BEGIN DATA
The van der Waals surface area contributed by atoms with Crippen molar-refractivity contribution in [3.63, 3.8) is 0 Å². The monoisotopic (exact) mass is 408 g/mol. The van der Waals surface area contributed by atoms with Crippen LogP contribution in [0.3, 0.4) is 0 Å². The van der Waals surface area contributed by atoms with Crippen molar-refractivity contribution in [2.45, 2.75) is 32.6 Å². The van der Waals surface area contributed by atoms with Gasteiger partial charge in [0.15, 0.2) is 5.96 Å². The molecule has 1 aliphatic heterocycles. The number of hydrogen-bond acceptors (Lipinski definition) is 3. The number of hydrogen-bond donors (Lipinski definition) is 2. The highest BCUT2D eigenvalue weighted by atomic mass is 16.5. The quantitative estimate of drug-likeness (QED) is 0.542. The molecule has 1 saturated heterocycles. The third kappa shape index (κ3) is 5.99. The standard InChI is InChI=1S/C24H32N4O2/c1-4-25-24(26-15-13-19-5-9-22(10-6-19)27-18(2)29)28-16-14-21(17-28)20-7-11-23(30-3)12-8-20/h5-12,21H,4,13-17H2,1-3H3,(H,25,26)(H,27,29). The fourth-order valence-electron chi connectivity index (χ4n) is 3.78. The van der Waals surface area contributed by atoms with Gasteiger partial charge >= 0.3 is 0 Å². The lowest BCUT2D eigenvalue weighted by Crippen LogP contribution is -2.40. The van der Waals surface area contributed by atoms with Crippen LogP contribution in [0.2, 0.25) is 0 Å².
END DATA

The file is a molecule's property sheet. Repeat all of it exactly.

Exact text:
The van der Waals surface area contributed by atoms with Crippen molar-refractivity contribution in [3.63, 3.8) is 0 Å². The monoisotopic (exact) mass is 408 g/mol. The van der Waals surface area contributed by atoms with Crippen LogP contribution in [0.3, 0.4) is 0 Å². The van der Waals surface area contributed by atoms with Crippen molar-refractivity contribution in [2.45, 2.75) is 32.6 Å². The van der Waals surface area contributed by atoms with Gasteiger partial charge in [0.15, 0.2) is 5.96 Å². The molecule has 1 aliphatic heterocycles. The number of hydrogen-bond acceptors (Lipinski definition) is 3. The number of hydrogen-bond donors (Lipinski definition) is 2. The highest BCUT2D eigenvalue weighted by atomic mass is 16.5. The quantitative estimate of drug-likeness (QED) is 0.542. The molecule has 1 saturated heterocycles. The third kappa shape index (κ3) is 5.99. The standard InChI is InChI=1S/C24H32N4O2/c1-4-25-24(26-15-13-19-5-9-22(10-6-19)27-18(2)29)28-16-14-21(17-28)20-7-11-23(30-3)12-8-20/h5-12,21H,4,13-17H2,1-3H3,(H,25,26)(H,27,29). The fourth-order valence-electron chi connectivity index (χ4n) is 3.78. The van der Waals surface area contributed by atoms with Gasteiger partial charge >= 0.3 is 0 Å². The lowest BCUT2D eigenvalue weighted by Crippen LogP contribution is -2.40. The van der Waals surface area contributed by atoms with Crippen LogP contribution in [0.2, 0.25) is 0 Å².